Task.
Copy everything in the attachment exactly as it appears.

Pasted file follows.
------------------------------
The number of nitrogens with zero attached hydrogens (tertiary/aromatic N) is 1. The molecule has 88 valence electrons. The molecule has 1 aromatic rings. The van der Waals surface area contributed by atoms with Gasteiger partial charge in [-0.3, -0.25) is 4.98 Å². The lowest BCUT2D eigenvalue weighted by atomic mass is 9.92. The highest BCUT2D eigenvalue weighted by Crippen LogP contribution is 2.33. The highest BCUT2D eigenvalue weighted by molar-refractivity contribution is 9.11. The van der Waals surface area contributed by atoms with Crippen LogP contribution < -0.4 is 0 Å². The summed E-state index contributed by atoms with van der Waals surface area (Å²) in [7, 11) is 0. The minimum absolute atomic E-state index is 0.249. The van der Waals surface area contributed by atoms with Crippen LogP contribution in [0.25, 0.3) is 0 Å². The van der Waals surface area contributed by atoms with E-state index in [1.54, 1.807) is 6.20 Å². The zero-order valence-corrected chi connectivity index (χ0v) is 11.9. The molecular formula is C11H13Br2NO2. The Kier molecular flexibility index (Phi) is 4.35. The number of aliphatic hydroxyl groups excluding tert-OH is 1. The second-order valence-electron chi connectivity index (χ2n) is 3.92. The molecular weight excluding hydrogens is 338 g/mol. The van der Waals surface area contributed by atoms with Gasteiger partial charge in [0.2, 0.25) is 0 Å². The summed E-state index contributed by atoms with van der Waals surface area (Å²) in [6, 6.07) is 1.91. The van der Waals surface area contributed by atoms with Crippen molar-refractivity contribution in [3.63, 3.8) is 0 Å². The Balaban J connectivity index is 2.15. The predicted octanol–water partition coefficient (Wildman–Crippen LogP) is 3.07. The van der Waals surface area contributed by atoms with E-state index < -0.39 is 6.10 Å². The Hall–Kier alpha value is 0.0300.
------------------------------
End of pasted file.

The number of nitrogens with zero attached hydrogens (tertiary/aromatic N) is 1. The molecule has 88 valence electrons. The molecule has 1 aromatic rings. The van der Waals surface area contributed by atoms with Gasteiger partial charge in [-0.3, -0.25) is 4.98 Å². The lowest BCUT2D eigenvalue weighted by atomic mass is 9.92. The highest BCUT2D eigenvalue weighted by Crippen LogP contribution is 2.33. The highest BCUT2D eigenvalue weighted by molar-refractivity contribution is 9.11. The van der Waals surface area contributed by atoms with Crippen LogP contribution < -0.4 is 0 Å². The summed E-state index contributed by atoms with van der Waals surface area (Å²) in [7, 11) is 0. The minimum absolute atomic E-state index is 0.249. The van der Waals surface area contributed by atoms with Crippen LogP contribution in [0.25, 0.3) is 0 Å². The van der Waals surface area contributed by atoms with E-state index in [1.54, 1.807) is 6.20 Å². The zero-order valence-corrected chi connectivity index (χ0v) is 11.9. The molecular formula is C11H13Br2NO2. The Kier molecular flexibility index (Phi) is 4.35. The number of aliphatic hydroxyl groups excluding tert-OH is 1. The second-order valence-electron chi connectivity index (χ2n) is 3.92. The molecular weight excluding hydrogens is 338 g/mol. The van der Waals surface area contributed by atoms with Gasteiger partial charge in [0.2, 0.25) is 0 Å². The summed E-state index contributed by atoms with van der Waals surface area (Å²) in [6, 6.07) is 1.91. The van der Waals surface area contributed by atoms with Crippen molar-refractivity contribution in [3.63, 3.8) is 0 Å². The Balaban J connectivity index is 2.15. The predicted octanol–water partition coefficient (Wildman–Crippen LogP) is 3.07. The van der Waals surface area contributed by atoms with E-state index < -0.39 is 6.10 Å². The Hall–Kier alpha value is 0.0300.